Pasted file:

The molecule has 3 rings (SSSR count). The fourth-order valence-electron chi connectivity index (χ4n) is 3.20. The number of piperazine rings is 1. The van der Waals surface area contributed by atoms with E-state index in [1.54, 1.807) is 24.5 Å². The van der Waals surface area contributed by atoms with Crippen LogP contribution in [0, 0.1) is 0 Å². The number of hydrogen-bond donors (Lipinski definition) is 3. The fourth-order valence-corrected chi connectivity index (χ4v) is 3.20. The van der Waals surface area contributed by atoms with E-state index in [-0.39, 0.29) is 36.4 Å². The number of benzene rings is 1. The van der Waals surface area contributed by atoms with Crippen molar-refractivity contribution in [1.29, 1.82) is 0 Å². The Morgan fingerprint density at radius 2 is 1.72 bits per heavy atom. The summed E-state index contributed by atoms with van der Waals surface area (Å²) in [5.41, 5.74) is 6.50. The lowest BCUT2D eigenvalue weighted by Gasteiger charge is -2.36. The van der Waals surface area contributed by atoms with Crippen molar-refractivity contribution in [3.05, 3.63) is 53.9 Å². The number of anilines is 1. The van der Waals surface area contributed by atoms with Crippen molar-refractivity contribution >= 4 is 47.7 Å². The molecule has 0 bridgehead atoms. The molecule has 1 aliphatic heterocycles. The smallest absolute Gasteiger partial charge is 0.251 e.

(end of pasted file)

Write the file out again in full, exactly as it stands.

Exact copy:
The molecule has 3 rings (SSSR count). The fourth-order valence-electron chi connectivity index (χ4n) is 3.20. The number of piperazine rings is 1. The van der Waals surface area contributed by atoms with E-state index in [1.54, 1.807) is 24.5 Å². The van der Waals surface area contributed by atoms with Crippen LogP contribution in [0, 0.1) is 0 Å². The number of hydrogen-bond donors (Lipinski definition) is 3. The fourth-order valence-corrected chi connectivity index (χ4v) is 3.20. The van der Waals surface area contributed by atoms with E-state index in [-0.39, 0.29) is 36.4 Å². The number of benzene rings is 1. The van der Waals surface area contributed by atoms with Crippen molar-refractivity contribution in [1.29, 1.82) is 0 Å². The Morgan fingerprint density at radius 2 is 1.72 bits per heavy atom. The summed E-state index contributed by atoms with van der Waals surface area (Å²) in [5.41, 5.74) is 6.50. The lowest BCUT2D eigenvalue weighted by Gasteiger charge is -2.36. The van der Waals surface area contributed by atoms with Crippen molar-refractivity contribution in [3.05, 3.63) is 53.9 Å². The number of anilines is 1. The van der Waals surface area contributed by atoms with Crippen molar-refractivity contribution >= 4 is 47.7 Å². The molecule has 0 bridgehead atoms. The molecule has 1 aliphatic heterocycles. The smallest absolute Gasteiger partial charge is 0.251 e.